Copyrights Myths #1 – “The work must be Registered to Acquire Rights”

There are two requirements for copyright – originality and fixation on a tangible means of expression. 

What is Copyright?

Copyright is economic rights granted by United States laws, mainly through the Copyright Act of 1976, and its subsequent amendments and treaties, to the creators of artistic and literary works (writings, songs, paintings, photographs, dances, programs computer, compilations, among others) that meet two requirements: originality and work fixed in a tangible means of expression. Works generated from the date the law came into effect (January 1978) are automatically protected from the moment they are set in a tangible medium. That is, as soon as the work is created, complying with the two requirements mentioned above, it becomes the property of the author or authors, generally, and acquires all the rights and privileges that the law provides. No registration or publication is necessary if the work is created today.

How do you get a Copyright?

As mentioned above, there are two requirements for copyright – originality and fixation on a tangible means of expression.  On the first requirement of originality, the law simply proposes that the work reflects a minimum degree of creativity, not a copy of another source or mere facts. For example, a cartoon drawing on a matchbox constitutes enough to acquire copyright, not a telephone directory organized in alphabetical order, since the latter does not require the use of human ingenuity or imagination, but a mere exercise of organization.

The second requirement of “fixed in a tangible means of expression” is understood as any way in which the work can acquire permanence and manifest itself. This includes canvases, walls, photographic tapes, papers, computers, among an infinity of other media, analog and digital, discovered and yet to be discovered.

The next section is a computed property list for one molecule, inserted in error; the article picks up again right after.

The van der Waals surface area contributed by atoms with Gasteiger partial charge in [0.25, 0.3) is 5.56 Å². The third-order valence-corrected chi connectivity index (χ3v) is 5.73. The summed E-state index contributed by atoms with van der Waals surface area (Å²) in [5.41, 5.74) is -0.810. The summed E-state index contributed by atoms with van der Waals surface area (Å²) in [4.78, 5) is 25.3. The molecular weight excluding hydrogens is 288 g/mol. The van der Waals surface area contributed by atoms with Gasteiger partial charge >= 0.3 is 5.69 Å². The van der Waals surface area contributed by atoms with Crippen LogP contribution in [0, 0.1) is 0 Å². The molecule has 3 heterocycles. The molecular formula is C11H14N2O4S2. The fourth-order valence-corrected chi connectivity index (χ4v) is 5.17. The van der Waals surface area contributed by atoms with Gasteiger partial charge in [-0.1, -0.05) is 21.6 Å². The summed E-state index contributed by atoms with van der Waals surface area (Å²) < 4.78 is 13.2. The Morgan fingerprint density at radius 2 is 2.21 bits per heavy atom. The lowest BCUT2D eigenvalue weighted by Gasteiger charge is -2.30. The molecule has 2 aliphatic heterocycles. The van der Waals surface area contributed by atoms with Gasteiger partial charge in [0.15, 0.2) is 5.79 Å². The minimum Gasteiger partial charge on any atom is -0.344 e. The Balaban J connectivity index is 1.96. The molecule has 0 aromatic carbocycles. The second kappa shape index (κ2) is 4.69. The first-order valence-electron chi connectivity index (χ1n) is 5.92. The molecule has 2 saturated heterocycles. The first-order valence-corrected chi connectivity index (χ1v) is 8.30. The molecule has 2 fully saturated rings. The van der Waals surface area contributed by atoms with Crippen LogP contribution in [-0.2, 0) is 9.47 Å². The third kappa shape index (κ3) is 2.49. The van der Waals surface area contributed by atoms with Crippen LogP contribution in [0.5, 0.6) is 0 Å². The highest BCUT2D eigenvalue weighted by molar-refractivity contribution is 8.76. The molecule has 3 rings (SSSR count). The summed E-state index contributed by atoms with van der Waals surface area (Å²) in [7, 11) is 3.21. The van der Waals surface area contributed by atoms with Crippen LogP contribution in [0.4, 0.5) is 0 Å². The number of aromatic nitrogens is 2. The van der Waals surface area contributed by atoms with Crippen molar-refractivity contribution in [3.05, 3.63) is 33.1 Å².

Once the work has been brought to life, the author acquires a series of exclusive rights to it, known as the “bundle of rights”, which includes the following: reproduction of the work in copies; distribution of those copies; right to create works or adaptations based on the work; public display of visual works; public execution of performance and / or music works and; public execution through digital transmissions.

Who has Copyright Rights?

Generally, it is the author who acquires these rights, but having been hired for “work for hire”, or having been performed as an employee in ex officio functions, does not acquire the rights.  The author can realize these rights himself or authorize third parties to do so, through licenses. In cases where a work has two or more authors (joint work), the rights to a work correspond to all of them. However, the consent of a single author is sufficient to license the work. The duration of such protection generally extends to the life of the author plus seventy years after his/her death. Once that term has expired, the work goes into the public domain and lacks protection.


If you are interested in knowing more about copyright or would like assistance with your copyright needs, please do not hesitate to contact one of our knowledgeable attorneys at EPGD Business Law. EPGD Business Law is located in beautiful Coral Gables, West Palm Beach and historic Washington D.C. Call us at (786) 837-6787, or contact us through the website to schedule a consultation.

*Disclaimer: this blog post is not intended to be legal advice. We highly recommend speaking to an attorney if you have any legal concerns. Contacting us through our website does not establish an attorney-client relationship.*

Categories: Entertainment Law | Intellectual Property Law

Speak with an attorney. Leave a comment.